The common use of lead as a material in plumbing dates back to the times of the Romans. Pliant and abundant, lead appeared to be the perfect material for transporting water into homes. That’s why many countries installed lead pipes for the transportation of drinking water – that was until scientific research proved that lead was harmful.
Lead ingestion over certain limits can result in damage to the brain, nervous system and kidneys, and is especially dangerous for young children and pregnant women.
Lead-containing water pipes are dangerous because they ultimately corrode, leaching lead into the drinking water supply at levels deemed unacceptably high.
In spite of regulation calling for the removal of lead pipes from the water supply, including the US banning of the use of leaded pipes and solder back in 1986 as part of the Safe Drinking Act, somewhere along the line, there are still a number of households serviced by lead pipes.
The Flint water crisis in the city of Flint, Michigan, serves as a prime example of this, where the city’s drinking water was contaminated with elevated levels of lead, exposing 100,000 residents to dangerous amounts of the metal and resulting in a comprehensive lead service pipe replacement program. This provoked national attention to the issue.
Image Credit: Hitachi High-Tech Analytical Science
Biden’s Plan to Replace All US Lead Water Pipes
On March 31, 2021, the Biden administration revealed their infrastructure plan, which includes the replacement of all lead drinking water pipes across the US to prevent drinking water contamination.
This goal is ambitious, with a target that aims to reduce lead exposure in up to 10 million homes, 400,000 schools and childcare centers with the support of a budget of $45 billion USD supplied by the EPA’s Drinking Water State Revolving Fund and in Water Infrastructure Improvements for the Nation Act grants.
However, implementing this plan is a real challenge. The principal issue, second to cost, is that water authorities and city administrations are not fully aware of the extent of the problem.
Without comprehensive maps that can signify which service pipes are lead and which are copper or steel, water authorities are only guessing at the costs and timeframes involved. Numerous lead service lines cross into private homes, complicating the issue further.
Why the Vulcan Handheld Laser Analyzer for Lead Pipe Identification is a Good Option
The Vulcan handheld laser analyzer resolves the primary issue of how to accurately detect if a service line is lead, copper or steel in a matter of seconds. The data can then be utilized for the mapping of residential and commercial areas where lead pipes are found in high concentrations.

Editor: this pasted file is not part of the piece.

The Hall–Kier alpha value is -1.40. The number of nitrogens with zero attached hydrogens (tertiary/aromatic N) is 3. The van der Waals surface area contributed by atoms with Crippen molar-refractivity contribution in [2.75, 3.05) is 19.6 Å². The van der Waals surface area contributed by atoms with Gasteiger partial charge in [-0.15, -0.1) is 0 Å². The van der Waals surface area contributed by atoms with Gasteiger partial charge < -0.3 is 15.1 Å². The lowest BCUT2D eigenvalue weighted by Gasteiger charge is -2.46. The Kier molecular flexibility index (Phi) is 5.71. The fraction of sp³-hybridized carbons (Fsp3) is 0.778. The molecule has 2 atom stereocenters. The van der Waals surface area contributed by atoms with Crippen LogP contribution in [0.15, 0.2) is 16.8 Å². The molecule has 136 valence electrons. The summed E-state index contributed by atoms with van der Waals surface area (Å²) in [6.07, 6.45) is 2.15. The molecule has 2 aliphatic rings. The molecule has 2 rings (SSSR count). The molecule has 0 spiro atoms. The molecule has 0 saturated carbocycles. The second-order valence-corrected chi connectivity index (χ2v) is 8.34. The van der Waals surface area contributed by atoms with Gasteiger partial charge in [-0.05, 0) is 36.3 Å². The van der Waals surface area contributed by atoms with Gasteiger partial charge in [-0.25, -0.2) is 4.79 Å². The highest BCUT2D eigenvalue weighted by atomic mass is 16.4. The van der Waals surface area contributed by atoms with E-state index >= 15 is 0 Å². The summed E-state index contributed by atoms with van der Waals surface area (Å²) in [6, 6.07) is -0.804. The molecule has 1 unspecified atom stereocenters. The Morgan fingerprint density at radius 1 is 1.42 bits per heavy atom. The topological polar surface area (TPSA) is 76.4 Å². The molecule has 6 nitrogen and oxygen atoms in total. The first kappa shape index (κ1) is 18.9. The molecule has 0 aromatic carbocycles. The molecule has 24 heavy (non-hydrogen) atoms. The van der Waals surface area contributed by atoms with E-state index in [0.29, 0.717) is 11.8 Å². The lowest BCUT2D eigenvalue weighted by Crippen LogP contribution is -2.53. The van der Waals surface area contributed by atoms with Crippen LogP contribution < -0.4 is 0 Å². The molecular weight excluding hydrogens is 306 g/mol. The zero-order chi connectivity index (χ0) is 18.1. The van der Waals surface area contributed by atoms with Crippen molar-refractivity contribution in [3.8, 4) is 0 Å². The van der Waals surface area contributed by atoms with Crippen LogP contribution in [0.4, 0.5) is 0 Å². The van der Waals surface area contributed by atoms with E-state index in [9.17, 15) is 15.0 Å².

The Vulcan is relatively compact, about the size and weight of an electric drill. Position the nose on a clean surface of the pipe, pull the trigger, and in just a few seconds, users are presented with a clear understanding of whether the pipe is made of lead, copper or steel.
The instrument is extremely strong and durable, and the battery’s long life means it can function for an entire day on just one full charge. The instrument can also be fitted with a camera for easy targeting of the measurement.
Unlike other lead detection methods, the Vulcan is powered by safe LIBS (laser induced breakdown spectroscopy) technology, meaning there are no chemicals or X-rays involved. The Vulcan offers clear numerical results and grade ID rather than just reaction based on color.
The Vulcan costs little to run, making it cost-effective when compared with chemical sets, and is also extremely user-friendly, meaning routine testing can be conducted by anyone quickly and safely with minimal training.
Handheld XRF as Another Option
X-ray fluorescence (XRF) is a proven, non-destructive technique that enables the determination of the elemental composition of various materials, including metal alloys, in seconds. The X-MET8000 handheld XRF analyzer can also be used for the determination of lead in water pipes and plumbing components.
Testing couldn’t be easier: simply position the nose of the analyzer on the component and press the trigger to measure. Results are quickly recorded and displayed, and the results display can be customized to display pass or fail messages when a given element is above or below a user-defined level (e.g., show FAIL if Pb > 0.25%), which facilitates quick decision making.
To accurately measure solders, the small-spot collimator option is available on the X-MET8000. It allows the solder material to be isolated from the pipe material, and the use of the camera facilitates the correct positioning of the analyzer on the solder joint.
Another feature of Hitachi’s handheld analyzers is that they are equipped with sophisticated data and fleet management through full WiFi connectivity.
This means that users can record a measurement on-site and upload the results and location automatically to the ExTOPE Connect data management service. These results can be evaluated in a central location, enabling a full view of the scale of the pipe replacement work in almost real-time.
As many will attest, identifying if the pipe in the ground or inside a house is all lead, all copper or a combination can be a complex task. With several incomplete records or out of date, using Hitachi’s Vulcan handheld analyzer to provide an answer in just a few seconds could be part of the solution to the lead pipe problem.
Find Out More
To learn more about Hitachi’s handheld products and to see a demonstration of lead pipe testing, contact Hitachi High-Tech for a quote.
This information has been sourced, reviewed and adapted from materials provided by Hitachi High-Tech Analytical Science.
For more information on this source, please visit Hitachi High-Tech Analytical Science.